Utah State University announced a new admissions policy on Wednesday, aimed at increasing access for students who lack the grades or test scores to normally be considered. The Earned Admission program will guarantee first-year applicants a spot at the university if they pass three self-paced courses in English, math and study skills.
The goal is to give these students an alternate way to show their college readiness and to give them an academic boost ahead of enrollment.
“Utah State is a land-grant institution for the state of Utah, so one of our primary missions is access,” said Katie Jo North, Utah State University’s executive director of new student enrollment. “We’re able to say, ‘You know what? Why don’t you show us that you’re ready to come to school,’ and we made a really easy process for them to be able to have those opportunities.”
The university developed the three entrance classes in partnership with StraighterLine, an educational company that creates online higher education courses. To participate in the program, future students pay $125 a month, and they can finish their classes at any pace they choose, though on average, they complete them in about 40 days, said Burck Smith, CEO of StraighterLine. The classes include access to live tutoring, student advisors and a coaching service. Once students pass, they’re enrolled at Utah State University for the subsequent semester.
The idea of “risk reduction” is baked into the model, Smith added. If an underprepared student drops out of college, that’s a “black mark” on his or her transcript, but in their StraighterLine courses, they can “stop and start as they see fit” in a “highly supported” environment – and then they’re guaranteed college entrance at the end.
Utah State University faculty and administrators vetted each of the courses, so North is “really confident” that the new program won’t change the school’s admissions standards.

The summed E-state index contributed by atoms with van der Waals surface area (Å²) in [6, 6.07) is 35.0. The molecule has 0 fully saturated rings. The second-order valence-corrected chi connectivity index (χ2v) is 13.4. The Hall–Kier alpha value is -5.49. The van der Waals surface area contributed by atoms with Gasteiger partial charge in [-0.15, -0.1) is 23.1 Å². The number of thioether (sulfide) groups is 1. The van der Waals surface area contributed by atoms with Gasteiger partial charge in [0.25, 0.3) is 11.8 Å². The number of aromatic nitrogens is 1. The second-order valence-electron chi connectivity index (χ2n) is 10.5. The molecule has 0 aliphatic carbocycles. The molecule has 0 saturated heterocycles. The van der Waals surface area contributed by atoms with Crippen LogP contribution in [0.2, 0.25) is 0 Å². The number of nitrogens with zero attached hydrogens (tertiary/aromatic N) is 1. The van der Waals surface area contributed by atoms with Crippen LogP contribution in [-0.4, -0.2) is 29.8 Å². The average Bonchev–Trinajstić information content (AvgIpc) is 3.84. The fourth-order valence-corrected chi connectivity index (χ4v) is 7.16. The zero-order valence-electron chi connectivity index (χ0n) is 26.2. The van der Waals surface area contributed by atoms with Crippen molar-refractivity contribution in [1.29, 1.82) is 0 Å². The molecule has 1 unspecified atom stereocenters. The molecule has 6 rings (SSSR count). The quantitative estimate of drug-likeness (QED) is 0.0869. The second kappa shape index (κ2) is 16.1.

“It doesn’t lower our admissions parameters by any means,” she said, “because it is actually having [students] earn that admissions spot. That’s why we called it Earned Admission. It actually gives students the opportunity to show that they are prepared for Utah State rigor.”
Smith finds that these kinds of guaranteed admissions pathways are increasingly popular among colleges and universities. For example, StraighterLine has created similar programs for the Community College of Denver and Indiana Tech.
While it’s early in the trend, “there are lots of these programs that are starting to pop up,” he said, and “you’re going to see more and more of it.”
The coronavirus pandemic may be an “accelerant” for the creation of these pathways, but he’s seen universities implement these programs and recognize their potential for closing achievement gaps before COVID-19 hit.
“The best way for students to prove themselves is to prove themselves,” he said. “The best predictor of future success is current success. By creating low-cost, low-risk ways to do that, you’re able to help students and help the institution.”
Utah State University began planning its Earned Admission program before coronavirus disrupted campuses, but the bulk of the program was developed during the pandemic, alongside the school’s new test optional policy.
The pandemic pushes “a lot of different things you’ve been thinking about” into the implementation stage, North said. “These students maybe don’t have the grades and the ACT scores to attend Utah State, but now with Utah State going test optional for admissions, we had the opportunity to look at another route for students to be able to attend.”
While a new pathway could increase enrollment at a time of uncertainty, that isn’t what this is about, North added. At Utah State University, enrollment numbers for incoming freshmen were actually up by about 3% – a welcome surprise.
“Our enrollment is good and I’m excited about where we’re at right now,” she said. “I’m actually really excited because I didn’t know how the pandemic would look [for] enrollment numbers in the end.”
So far, the school has advertised the Earned Admission program to 300 students denied entry last year, and over 30 would-be freshmen are taking advantage of the new pathway this fall. If students finish the courses by Dec. 1, they can enroll in Utah State University in spring 2021.
North looks forward to seeing the program expand, bringing in more students who may see Utah State as out of reach.
“There are a lot of students that once they see the parameters, they don’t even try,” she said. “So, this is now a really good opportunity for students that maybe never had the thought of attending Utah State. We’re really trying to provide access and opportunity in these hard times.”
Sara Weissman can be reached at [email protected].